Published: November 23rd 2010November 23rd 2010
A spell of bad weather can start to feel like a virus that you carry from place to place. First rain, then floods, then more rain followed me from Hanoi all the way down to Nha Trang on the central coast. For a week I never felt really, truly dry.
I'm inclined to believe that my bad luck charm came in the form of a bespectacled American who, when I asked where he was from, replied "Oh, nowhere really." Oh
, I thought, one of those. He's a
traveler. (When I pressed him further he finally admitted that he was from Pennsylvania and had a house in Las Vegas of all places) "I just travel. Been traveling for 2 years now." He said this in a kind of nonchalant way that was almost a challenge--as if he was daring me to come back with something better. "Well, me too, but I've been doing it for ten years with nothing but a Swiss army knife and a tube of chap-stick." My immediate thought was internet millionaire. He reeked of it--40ish, the sneakers with white tube socks, the polo shirt tucked into his gym shorts, and the complete lack of grace or social skills--it all fit. I later learn his name was "Chip." Perfect.
I first made his acquaintance at my hostel in Hanoi when I was deciding whether to get a $35 Cambodian visa there, or wait and pay less at the border, even though it might be a bit of a hassle. "In my experience," says the veteran traveler, unsolicited, "when it comes to visas, I always pay the extra money." Naturally I did the exact opposite and put away my passport as I listened to him squabble with a hotel worker over a misunderstanding of the room rate. The difference was a DOLLAR. As luck would have it, I seemed to run into this guy at even intervals right through my bus to Mui Ne where, mercifully, he continued on to Saigon. The clouds quite literally lifted and I enjoyed an idyllic, sunny beach holiday, Chip free.
Mui Ne was a welcome change from Nha Trang where it poured for two days straight and Hoi An which greeted us with a big, sloppy kiss and then flooded half the town. People were in boats in the middle of the street. But despite the water levels, we ended up staying in Hoi An longer than anticipated. And I won't lie, part of this had to do with the more than 200 tailors in town who practically mauled and dragged you into their stores with clawed hands. It was the perfect situation: most of the historic sites were underwater, so we felt totally justified doing nothing but eat and shop for days.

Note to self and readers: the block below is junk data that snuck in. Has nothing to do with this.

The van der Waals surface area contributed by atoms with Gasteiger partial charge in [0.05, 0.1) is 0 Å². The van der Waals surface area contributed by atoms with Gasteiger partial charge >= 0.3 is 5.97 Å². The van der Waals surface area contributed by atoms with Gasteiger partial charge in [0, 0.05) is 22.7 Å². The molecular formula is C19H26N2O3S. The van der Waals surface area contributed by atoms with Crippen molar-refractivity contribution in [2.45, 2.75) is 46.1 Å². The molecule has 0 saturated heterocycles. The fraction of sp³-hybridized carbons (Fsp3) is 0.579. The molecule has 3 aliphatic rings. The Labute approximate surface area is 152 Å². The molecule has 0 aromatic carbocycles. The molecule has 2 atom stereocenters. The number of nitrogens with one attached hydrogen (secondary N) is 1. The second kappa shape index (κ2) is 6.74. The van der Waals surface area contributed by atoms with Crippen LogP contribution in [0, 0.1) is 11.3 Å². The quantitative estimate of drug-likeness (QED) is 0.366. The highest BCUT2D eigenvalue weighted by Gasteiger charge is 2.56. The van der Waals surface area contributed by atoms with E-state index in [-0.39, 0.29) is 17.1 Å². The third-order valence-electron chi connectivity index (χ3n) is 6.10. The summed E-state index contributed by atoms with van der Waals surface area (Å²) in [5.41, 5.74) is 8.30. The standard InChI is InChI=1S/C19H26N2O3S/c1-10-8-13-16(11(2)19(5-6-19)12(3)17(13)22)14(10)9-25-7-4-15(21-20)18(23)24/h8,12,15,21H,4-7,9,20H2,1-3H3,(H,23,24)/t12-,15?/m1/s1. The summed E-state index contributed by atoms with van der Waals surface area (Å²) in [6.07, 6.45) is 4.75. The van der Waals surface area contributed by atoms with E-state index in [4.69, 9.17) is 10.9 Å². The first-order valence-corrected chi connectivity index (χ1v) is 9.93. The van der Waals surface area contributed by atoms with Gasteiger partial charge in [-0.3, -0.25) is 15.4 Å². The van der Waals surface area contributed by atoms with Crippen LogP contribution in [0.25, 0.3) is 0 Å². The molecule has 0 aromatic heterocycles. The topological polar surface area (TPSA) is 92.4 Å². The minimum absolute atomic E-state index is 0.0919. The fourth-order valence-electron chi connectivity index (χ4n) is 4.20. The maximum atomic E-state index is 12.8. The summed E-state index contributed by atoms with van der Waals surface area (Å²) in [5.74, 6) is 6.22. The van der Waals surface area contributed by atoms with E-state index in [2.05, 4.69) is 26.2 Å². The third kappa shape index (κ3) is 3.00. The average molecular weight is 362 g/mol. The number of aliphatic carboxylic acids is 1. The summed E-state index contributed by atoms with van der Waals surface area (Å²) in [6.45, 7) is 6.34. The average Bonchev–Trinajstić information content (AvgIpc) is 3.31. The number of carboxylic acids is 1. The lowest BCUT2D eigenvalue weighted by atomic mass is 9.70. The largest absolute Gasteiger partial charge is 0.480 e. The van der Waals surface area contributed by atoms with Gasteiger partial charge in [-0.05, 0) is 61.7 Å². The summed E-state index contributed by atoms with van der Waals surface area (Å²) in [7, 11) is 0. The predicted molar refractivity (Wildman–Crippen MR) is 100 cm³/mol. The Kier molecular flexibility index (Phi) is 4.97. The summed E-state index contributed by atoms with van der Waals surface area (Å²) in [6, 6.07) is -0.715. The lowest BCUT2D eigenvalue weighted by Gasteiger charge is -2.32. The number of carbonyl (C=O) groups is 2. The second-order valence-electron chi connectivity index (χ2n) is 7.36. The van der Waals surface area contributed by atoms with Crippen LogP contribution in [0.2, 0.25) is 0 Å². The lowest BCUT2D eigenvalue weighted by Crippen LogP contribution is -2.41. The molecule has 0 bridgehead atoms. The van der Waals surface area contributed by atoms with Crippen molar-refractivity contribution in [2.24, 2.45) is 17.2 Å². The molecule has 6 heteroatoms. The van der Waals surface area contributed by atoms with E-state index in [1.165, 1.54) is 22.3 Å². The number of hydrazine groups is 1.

For someone who suffers from chronic indecision, Hoi An is a very bad place to be. Not only are there innumerable shops to choose from, but the styles, colors, and fabrics are literally endless and made my head spin with the possibilities. If any of you have ever been with me at a Bed, Bath, and Beyond, the effect is the same--total meltdown. But the women are amazing salespeople and can make you buy things you have no space for (which is probably why the post office is the busiest in Vietnam). After a day I started to recognize their techniques. It would start with a simple "Accuse me, Halloooo! Where you from? You come have a look in my shop. Just a look!" Should you enter, from that point on they are by your side 100% of the time, gently steering you deeper into the store. Step two is to get you to sit down and have a look at the books, or, better yet, to try something on. Once you express interest and let yourself look, it's only a matter of time before you ask how much. That's when they go in for the kill. The shrewder salespeople only come down a few dollars unless you are dropping some serious Dong. But it is all still an amazing bargain and it's very difficult to say no with two or three tiny Vietnamese women holding a measuring tape, calculator, and fabric swatches in your face. Oh, they are very good at what they do. Not even backpackers are immune.
I had heard they would be quick, but it was truly amazing what could be whipped up in a single day--like something straight out of the land of Oz--"snip snip here, clip clip there, and a couple of tra la la's.." Not that I am under any delusions that Hoi An is the Emerald city--in fact, I imagine it's quite the opposite...My moral compass started spinning out of control as I wavered between the drool worthy dresses and unique experience to be had versus the knowledge that these clothes were being knocked out a bit too quickly for the working conditions to be at all decent. Although I didn't go overboard, I did find myself lulled into a state of willing denial and finally bought a few things. Perhaps I would feel differently had I actually seen what went on behind the scenes, but wouldn't we all.
I am now nearing the end of the Vietnam chapter of the trip. I arrived to Saigon today and must move on in the morning to Can Tho in the Mekong Delta.
And, if you haven't read about it already, look up what happened in Phnom Penh today and say a little prayer...